PN Review Print and Online Poetry Magazine
Most Read... Rebecca WattsThe Cult of the Noble Amateur
(PN Review 239)
Mark FordLetters And So It Goes
Letters from Young Mr Grace
(aka John Ashbery)

(PN Review 239)
Henry Kingon Toby Martinez de las Rivas
(PN Review 244)
Eavan BolandA Lyric Voice at Bay
(PN Review 121)
Vahni CapildeoOn Judging Prizes, & Reading More than Six Really Good Books
(PN Review 237)
Tim Parksin conversation with Natalia Ginzburg
(PN Review 49)
Next Issue Subha Mukherji Dying and Living with De la Mare Carl Phillips Fall Colors and other poems Alex Wylie The Bureaucratic Sublime: on the secret joys of contemporary poetry Marilyn Hacker Montpeyroux Sonnets David Herman Memories of Raymond Williams
Poems Articles Interviews Reports Reviews Contributors
PNR 250 Poetry Archive Banner
PN Review New Issue

This review is taken from PN Review 22, Volume 8 Number 2, November - December 1981.

RIDDLE ME THAT Vasko Popa, The Golden Apple (Anvil Press) £4.25

The first substantial selection of Vasko Popa's poetry was published in Britain by Penguin Books in their pioneering Modern European Poets series. In 1978 Carcanet published the late Anne Pennington's versions of his collected poems. He is a poet who well deserves the tribute. His fascination with game, fable and nightmare lends his poetry a vitality which comes over well in Anne Pennington's sympathetic renderings. But-as she recognised in her preface-what was hard to convey was the closeness of Popa's poetry, in both style and substance, to the Serbo-Croat folk tradition. The Golden Apple helps to do just this. It consists of translations from Popa's own selection from Serbo-Croat folk literature. But the book does much more than serve as background to the work of a fine poet. It is full of interest in its own right. The translations (by Anne Pennington and Andrew Harvey) reproduce the energy of the original. The contents range from concentrated versions of familiar fairytales-for instance 'the golden apple and the nine peahens'-to riddles, curses and proverbs. Throughout there is the sense of the unadorned, unrationalised essence of folk tradition, even though the translators have wisely opted not to attempt to reproduce the metrical forms of the originals. In a volume as varied as this one, each reader will find his own favourites. I take most delight in the riddles. The translations of these have a terse economy that points up the wit:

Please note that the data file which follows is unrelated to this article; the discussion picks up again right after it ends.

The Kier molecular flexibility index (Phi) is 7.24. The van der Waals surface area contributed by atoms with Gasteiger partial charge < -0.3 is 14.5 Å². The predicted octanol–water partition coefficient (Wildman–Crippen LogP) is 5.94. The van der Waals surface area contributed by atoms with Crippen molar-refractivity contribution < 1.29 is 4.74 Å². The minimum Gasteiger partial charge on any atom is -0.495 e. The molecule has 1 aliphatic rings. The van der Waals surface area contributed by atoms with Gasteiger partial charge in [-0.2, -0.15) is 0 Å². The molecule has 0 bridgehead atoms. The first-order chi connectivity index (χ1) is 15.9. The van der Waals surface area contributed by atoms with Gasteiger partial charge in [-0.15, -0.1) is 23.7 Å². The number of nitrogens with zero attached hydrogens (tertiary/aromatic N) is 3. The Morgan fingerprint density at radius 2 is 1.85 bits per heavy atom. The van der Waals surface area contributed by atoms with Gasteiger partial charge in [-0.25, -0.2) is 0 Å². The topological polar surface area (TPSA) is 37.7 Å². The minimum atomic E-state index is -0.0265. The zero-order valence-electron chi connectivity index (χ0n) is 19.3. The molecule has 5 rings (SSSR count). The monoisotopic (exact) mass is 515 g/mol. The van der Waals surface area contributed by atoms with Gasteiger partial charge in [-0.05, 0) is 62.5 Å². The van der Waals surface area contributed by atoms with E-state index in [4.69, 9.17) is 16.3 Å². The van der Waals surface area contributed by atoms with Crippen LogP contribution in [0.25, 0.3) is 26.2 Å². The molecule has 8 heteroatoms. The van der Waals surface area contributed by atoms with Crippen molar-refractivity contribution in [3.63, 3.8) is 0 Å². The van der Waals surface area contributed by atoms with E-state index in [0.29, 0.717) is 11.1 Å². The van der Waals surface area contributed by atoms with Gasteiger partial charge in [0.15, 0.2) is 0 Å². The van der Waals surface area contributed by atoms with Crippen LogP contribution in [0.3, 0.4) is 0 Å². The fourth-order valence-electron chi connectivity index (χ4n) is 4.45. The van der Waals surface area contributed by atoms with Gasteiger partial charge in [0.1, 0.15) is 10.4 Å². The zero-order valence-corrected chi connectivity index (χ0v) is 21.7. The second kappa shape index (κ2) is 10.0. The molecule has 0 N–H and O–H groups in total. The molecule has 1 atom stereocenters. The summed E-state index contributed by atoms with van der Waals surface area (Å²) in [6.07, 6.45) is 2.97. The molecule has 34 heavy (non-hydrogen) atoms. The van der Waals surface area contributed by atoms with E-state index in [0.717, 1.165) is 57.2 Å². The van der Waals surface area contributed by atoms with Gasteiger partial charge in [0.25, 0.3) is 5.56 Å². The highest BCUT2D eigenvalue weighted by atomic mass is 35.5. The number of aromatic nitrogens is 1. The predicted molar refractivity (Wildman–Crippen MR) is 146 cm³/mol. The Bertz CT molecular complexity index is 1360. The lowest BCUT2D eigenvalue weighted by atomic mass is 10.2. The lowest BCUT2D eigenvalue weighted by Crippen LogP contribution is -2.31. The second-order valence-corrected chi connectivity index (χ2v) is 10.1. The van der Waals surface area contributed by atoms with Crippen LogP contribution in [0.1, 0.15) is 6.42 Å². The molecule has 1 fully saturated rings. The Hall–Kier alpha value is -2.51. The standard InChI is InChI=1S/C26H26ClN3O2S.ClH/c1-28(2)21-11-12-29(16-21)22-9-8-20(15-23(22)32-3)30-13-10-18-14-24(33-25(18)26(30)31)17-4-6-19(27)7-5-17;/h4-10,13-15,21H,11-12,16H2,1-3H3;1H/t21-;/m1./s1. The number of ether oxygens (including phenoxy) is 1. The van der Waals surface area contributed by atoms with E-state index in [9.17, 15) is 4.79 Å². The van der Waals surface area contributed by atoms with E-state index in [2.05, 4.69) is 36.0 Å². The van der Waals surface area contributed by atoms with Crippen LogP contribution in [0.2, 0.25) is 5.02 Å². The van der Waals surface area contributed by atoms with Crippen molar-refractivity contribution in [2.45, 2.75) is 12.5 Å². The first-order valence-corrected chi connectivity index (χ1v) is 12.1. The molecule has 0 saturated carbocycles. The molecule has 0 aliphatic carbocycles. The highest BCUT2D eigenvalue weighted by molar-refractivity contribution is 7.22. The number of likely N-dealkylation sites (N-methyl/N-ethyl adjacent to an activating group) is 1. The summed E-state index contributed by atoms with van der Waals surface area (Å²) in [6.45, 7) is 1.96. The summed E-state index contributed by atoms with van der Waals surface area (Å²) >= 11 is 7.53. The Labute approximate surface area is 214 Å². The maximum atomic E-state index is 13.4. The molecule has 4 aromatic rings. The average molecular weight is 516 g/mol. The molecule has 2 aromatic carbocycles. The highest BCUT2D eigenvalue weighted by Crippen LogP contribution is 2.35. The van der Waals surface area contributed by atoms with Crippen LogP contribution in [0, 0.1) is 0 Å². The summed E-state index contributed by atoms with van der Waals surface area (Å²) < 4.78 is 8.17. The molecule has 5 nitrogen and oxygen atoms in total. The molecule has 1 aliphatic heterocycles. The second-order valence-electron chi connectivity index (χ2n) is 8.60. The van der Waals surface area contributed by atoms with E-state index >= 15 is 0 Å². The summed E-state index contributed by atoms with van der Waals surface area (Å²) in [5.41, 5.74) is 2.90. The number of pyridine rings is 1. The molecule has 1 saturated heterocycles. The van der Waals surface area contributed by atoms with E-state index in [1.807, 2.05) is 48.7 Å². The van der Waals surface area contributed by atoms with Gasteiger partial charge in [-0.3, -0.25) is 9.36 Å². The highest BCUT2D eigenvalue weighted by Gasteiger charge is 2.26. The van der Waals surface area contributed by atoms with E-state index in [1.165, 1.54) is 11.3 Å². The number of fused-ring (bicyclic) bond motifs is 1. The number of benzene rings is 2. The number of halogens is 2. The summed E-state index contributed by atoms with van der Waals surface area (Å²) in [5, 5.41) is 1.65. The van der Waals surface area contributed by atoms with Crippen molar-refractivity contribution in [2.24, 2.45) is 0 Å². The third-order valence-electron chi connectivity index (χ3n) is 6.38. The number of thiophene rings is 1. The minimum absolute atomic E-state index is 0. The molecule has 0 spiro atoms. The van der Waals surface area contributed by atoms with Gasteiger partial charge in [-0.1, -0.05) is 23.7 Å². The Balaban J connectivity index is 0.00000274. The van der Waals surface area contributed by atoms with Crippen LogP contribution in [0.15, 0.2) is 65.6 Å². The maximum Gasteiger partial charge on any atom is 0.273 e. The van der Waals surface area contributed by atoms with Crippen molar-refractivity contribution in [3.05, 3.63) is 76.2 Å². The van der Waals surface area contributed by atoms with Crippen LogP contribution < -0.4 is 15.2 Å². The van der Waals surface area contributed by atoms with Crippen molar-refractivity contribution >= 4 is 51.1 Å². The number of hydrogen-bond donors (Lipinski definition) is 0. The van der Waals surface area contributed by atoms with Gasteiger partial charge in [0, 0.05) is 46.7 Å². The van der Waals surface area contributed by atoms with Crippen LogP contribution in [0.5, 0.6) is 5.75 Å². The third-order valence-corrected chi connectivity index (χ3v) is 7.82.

I jumped into a pit
And ...

Searching, please wait... animated waiting image